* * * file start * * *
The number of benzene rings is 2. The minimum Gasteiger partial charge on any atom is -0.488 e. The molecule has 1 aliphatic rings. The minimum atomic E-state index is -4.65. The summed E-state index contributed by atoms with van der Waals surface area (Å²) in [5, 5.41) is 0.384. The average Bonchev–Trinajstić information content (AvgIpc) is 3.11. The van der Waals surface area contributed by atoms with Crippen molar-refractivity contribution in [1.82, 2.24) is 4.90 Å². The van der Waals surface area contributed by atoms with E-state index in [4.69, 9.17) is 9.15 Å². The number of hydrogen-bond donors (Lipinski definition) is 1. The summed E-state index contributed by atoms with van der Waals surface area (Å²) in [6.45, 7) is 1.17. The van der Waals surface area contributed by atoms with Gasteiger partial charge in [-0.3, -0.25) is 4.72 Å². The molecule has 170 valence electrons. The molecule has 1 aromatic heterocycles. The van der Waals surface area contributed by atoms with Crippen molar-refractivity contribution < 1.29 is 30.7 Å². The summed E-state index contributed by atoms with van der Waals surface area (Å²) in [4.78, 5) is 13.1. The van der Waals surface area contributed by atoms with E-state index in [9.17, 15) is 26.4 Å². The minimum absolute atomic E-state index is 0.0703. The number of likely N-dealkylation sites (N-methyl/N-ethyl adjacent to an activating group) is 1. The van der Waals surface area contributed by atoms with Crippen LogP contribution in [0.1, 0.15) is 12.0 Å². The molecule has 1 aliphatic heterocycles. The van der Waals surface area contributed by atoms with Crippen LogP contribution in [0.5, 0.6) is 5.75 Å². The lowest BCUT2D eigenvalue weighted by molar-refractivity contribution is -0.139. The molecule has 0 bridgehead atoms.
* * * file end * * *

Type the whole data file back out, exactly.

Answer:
The number of benzene rings is 2. The minimum Gasteiger partial charge on any atom is -0.488 e. The molecule has 1 aliphatic rings. The minimum atomic E-state index is -4.65. The summed E-state index contributed by atoms with van der Waals surface area (Å²) in [5, 5.41) is 0.384. The average Bonchev–Trinajstić information content (AvgIpc) is 3.11. The van der Waals surface area contributed by atoms with Crippen molar-refractivity contribution in [1.82, 2.24) is 4.90 Å². The van der Waals surface area contributed by atoms with E-state index in [4.69, 9.17) is 9.15 Å². The number of hydrogen-bond donors (Lipinski definition) is 1. The summed E-state index contributed by atoms with van der Waals surface area (Å²) in [6.45, 7) is 1.17. The van der Waals surface area contributed by atoms with Gasteiger partial charge in [-0.3, -0.25) is 4.72 Å². The molecule has 170 valence electrons. The molecule has 1 aromatic heterocycles. The van der Waals surface area contributed by atoms with Crippen molar-refractivity contribution < 1.29 is 30.7 Å². The summed E-state index contributed by atoms with van der Waals surface area (Å²) in [4.78, 5) is 13.1. The van der Waals surface area contributed by atoms with E-state index in [9.17, 15) is 26.4 Å². The minimum absolute atomic E-state index is 0.0703. The number of likely N-dealkylation sites (N-methyl/N-ethyl adjacent to an activating group) is 1. The van der Waals surface area contributed by atoms with Crippen LogP contribution in [0.1, 0.15) is 12.0 Å². The molecule has 1 aliphatic heterocycles. The van der Waals surface area contributed by atoms with Crippen LogP contribution in [0.5, 0.6) is 5.75 Å². The lowest BCUT2D eigenvalue weighted by molar-refractivity contribution is -0.139. The molecule has 0 bridgehead atoms.